a good compromise is when both parties are dissatisfied,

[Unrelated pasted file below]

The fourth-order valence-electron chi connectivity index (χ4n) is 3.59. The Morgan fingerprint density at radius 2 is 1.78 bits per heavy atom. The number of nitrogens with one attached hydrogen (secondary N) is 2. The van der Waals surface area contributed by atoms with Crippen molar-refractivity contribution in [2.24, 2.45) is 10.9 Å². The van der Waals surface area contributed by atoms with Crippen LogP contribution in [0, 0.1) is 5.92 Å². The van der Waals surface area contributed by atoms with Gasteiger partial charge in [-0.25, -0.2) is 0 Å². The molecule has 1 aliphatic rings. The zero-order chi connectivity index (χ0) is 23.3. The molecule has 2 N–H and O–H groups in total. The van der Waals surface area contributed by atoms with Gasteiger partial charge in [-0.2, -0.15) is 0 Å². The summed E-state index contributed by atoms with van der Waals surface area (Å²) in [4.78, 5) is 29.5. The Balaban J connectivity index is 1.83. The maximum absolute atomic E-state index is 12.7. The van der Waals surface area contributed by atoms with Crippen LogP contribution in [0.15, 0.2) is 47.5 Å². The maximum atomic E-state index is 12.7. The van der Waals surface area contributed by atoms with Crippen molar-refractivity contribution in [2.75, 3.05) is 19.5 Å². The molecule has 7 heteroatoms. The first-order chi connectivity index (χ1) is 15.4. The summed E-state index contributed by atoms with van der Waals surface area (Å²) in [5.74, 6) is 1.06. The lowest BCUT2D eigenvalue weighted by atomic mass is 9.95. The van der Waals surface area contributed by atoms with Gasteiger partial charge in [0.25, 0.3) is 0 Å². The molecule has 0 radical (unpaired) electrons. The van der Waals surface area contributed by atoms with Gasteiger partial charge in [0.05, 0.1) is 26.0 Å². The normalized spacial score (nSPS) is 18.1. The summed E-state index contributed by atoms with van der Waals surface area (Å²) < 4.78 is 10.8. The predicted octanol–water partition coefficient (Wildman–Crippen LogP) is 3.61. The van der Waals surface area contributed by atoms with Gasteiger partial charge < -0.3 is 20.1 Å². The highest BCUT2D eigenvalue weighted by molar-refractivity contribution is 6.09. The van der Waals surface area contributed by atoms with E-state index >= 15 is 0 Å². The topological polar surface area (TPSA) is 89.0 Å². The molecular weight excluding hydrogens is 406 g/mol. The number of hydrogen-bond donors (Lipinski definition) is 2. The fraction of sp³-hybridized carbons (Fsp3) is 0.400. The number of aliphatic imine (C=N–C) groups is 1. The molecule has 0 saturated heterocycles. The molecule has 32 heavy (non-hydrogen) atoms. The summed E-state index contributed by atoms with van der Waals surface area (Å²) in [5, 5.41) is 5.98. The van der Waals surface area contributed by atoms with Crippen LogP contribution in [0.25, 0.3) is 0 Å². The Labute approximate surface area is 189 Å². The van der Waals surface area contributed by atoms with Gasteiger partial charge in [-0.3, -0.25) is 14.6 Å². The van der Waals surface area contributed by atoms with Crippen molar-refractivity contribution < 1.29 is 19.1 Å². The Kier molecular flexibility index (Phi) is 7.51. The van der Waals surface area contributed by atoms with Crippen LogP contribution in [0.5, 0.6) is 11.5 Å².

The first thing to remember about prospecting is that it’s all about finding a good compromise. Prospects are often unhappy with the sales process in one way or another, and as a result, they’re not doing business with you. The best solution for this is to find out what their objections are and address them head on. Once you’ve done this, try presenting your product again from a different perspective – one that will appeal more to the prospect’s needs – and see if there has been any improvement in their mood. One of the most common objections that prospects have is a concern over price. This can be addressed by discussing how your product will save them money in the long-term, or giving them an estimate on what their return on investment would be after they’ve purchased one. It’s important to keep these ideas transparent and use simple terms so you don’t overload the prospect with information – this could result in feelings of frustration and confusion for both parties. If there are no objections at all, go ahead and close a deal! If not, try brainstorming some possible solutions together; it’ll help get things moving again if nothing else does. Prospects often find themselves dissatisfied because salespeople haven’t answered enough questions upfront about prices or features before


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